Memorandum from U.S. State Department to British Embassy in Washington, 1950


The attention of the British Embassy is invited to the Department's aide-mémoire of May 15, 1943 summarizing the United States attitude toward Tibet, that is that the United States has born in mind the Chinese claim to suzerainty over Tibet, that this Government had never raised a question regarding that claim, and that it did not at that time desire to open a discussion of the matter.

In 1943 likewise, the United States sent a mission to Tibet, with the invitation for the mission to visit Lhasa negotiated through the Indian Government and channeled through the British Political Officer in Tibet.  At that time no application was made to the Chinese National Government for a permit to visit Tibet.

It does not appear that the United States has ever taken an official public stand in respect to the legal position of Tibet.  It is observed, however, that the Chinese claim to authority over Tibet would have been derived through succession to rights exercised previously by the Manchu Dynasty in China.  Tibet itself successfully undertook in 1912, after the Chinese Revolution, the expulsion of Chinese troops by force, declared its independence in the same year, and at the Simla Conference in 1914 Tibet was a party to an agreement accepted likewise by the Chinese and British representatives, which provided for the autonomous status of Tibet.  It is understood that the Chinese Government's refusal to acknowledge the signature of its representative at the Simla Conference derived from border questions and was not due to opposition to the proposal that the Tibetans should enjoy an autonomous status.  It is recognized universally that Tibet has exercised de facto autonomy from 1914 particularly, to the present date.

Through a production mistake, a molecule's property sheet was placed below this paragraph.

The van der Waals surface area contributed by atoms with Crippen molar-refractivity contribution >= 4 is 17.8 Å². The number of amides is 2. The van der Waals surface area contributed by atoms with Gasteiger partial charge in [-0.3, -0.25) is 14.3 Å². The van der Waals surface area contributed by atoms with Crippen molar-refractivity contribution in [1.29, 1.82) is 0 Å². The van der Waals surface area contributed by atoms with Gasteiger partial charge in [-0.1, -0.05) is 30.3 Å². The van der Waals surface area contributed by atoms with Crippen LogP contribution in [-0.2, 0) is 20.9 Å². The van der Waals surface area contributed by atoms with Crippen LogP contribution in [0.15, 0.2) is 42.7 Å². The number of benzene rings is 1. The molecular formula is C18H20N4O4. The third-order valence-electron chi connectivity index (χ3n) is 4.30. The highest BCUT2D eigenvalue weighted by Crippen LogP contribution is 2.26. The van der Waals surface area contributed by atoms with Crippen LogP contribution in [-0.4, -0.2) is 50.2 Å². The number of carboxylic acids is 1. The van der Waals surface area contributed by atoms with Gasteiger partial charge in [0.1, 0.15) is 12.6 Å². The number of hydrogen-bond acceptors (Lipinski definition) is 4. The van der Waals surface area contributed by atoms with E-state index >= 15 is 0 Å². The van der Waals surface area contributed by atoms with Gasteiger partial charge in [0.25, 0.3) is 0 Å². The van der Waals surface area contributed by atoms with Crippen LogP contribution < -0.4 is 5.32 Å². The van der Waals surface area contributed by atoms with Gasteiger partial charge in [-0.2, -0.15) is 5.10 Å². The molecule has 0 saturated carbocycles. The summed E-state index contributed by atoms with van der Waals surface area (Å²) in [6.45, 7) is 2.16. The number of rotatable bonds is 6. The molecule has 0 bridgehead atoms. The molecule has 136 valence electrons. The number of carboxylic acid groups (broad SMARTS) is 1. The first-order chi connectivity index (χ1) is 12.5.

The United States, which was one of the early supporters of the principle of self-determination of peoples, believes that the Tibetan people has the [same] inherent right as any other to have the determining voice in its political destiny.  It is believed further that, should developments warrant, consideration could be given to recognition of Tibet as an independent State.  The Department of State would not at this time desire to formulate a definitive legal position to be taken by the US Government relative to Tibet.  It would appear adequate for present purposes to state the the US Government recognizes the de facto autonomy that Tibet has exercised since the fall of the Manchu [Qing] Dynasty, and particularly since the Simla Conference [of 1914].  It is believed that, should the Tibetan case be introduced into the United Nations, there would be ample basis for international concern regarding Chinese Communist intentions towards Tibet, in either the UN Security Council of the UN General Assembly.

Department of State
December 30, 1950

DO 35/3094.  Also printed in Foreign Relations of the United States, Vol. VI (1950), pp. 612-3.

Source: Goldstein, Melvyn; A History of Modern Tibet: 1913-1951; 1989; University of California Press; pp. 754-755.